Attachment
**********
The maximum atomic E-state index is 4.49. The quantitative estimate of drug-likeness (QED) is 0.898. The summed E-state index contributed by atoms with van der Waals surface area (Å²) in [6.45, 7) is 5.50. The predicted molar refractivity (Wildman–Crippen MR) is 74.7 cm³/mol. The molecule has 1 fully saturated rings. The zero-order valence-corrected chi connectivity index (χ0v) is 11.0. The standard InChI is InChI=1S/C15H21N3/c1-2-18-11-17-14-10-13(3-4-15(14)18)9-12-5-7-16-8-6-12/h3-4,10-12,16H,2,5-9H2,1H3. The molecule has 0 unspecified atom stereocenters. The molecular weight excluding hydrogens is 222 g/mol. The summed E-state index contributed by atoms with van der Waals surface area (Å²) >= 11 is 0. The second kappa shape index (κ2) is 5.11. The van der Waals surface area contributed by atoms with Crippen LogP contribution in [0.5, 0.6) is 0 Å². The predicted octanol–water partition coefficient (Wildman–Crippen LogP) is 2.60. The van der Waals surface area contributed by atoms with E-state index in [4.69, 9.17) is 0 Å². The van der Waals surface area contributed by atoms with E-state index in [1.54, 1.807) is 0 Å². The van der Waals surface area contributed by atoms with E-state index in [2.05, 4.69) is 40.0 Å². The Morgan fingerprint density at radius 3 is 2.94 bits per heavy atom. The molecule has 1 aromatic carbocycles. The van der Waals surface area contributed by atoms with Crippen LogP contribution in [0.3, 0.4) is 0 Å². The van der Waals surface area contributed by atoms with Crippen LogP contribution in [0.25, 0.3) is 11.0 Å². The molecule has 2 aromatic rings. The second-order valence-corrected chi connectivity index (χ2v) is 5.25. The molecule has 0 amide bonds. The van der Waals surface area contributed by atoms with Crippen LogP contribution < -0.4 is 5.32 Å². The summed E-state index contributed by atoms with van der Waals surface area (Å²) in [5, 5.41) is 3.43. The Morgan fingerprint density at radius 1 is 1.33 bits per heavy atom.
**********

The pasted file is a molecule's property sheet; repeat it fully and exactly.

The maximum atomic E-state index is 4.49. The quantitative estimate of drug-likeness (QED) is 0.898. The summed E-state index contributed by atoms with van der Waals surface area (Å²) in [6.45, 7) is 5.50. The predicted molar refractivity (Wildman–Crippen MR) is 74.7 cm³/mol. The molecule has 1 fully saturated rings. The zero-order valence-corrected chi connectivity index (χ0v) is 11.0. The standard InChI is InChI=1S/C15H21N3/c1-2-18-11-17-14-10-13(3-4-15(14)18)9-12-5-7-16-8-6-12/h3-4,10-12,16H,2,5-9H2,1H3. The molecule has 0 unspecified atom stereocenters. The molecular weight excluding hydrogens is 222 g/mol. The summed E-state index contributed by atoms with van der Waals surface area (Å²) >= 11 is 0. The second kappa shape index (κ2) is 5.11. The van der Waals surface area contributed by atoms with Crippen LogP contribution in [0.5, 0.6) is 0 Å². The predicted octanol–water partition coefficient (Wildman–Crippen LogP) is 2.60. The van der Waals surface area contributed by atoms with E-state index in [4.69, 9.17) is 0 Å². The van der Waals surface area contributed by atoms with E-state index in [1.54, 1.807) is 0 Å². The van der Waals surface area contributed by atoms with E-state index in [2.05, 4.69) is 40.0 Å². The Morgan fingerprint density at radius 3 is 2.94 bits per heavy atom. The molecule has 1 aromatic carbocycles. The van der Waals surface area contributed by atoms with Crippen LogP contribution in [0.3, 0.4) is 0 Å². The van der Waals surface area contributed by atoms with Crippen LogP contribution in [0.25, 0.3) is 11.0 Å². The molecule has 2 aromatic rings. The second-order valence-corrected chi connectivity index (χ2v) is 5.25. The molecule has 0 amide bonds. The van der Waals surface area contributed by atoms with Crippen LogP contribution < -0.4 is 5.32 Å². The summed E-state index contributed by atoms with van der Waals surface area (Å²) in [5, 5.41) is 3.43. The Morgan fingerprint density at radius 1 is 1.33 bits per heavy atom.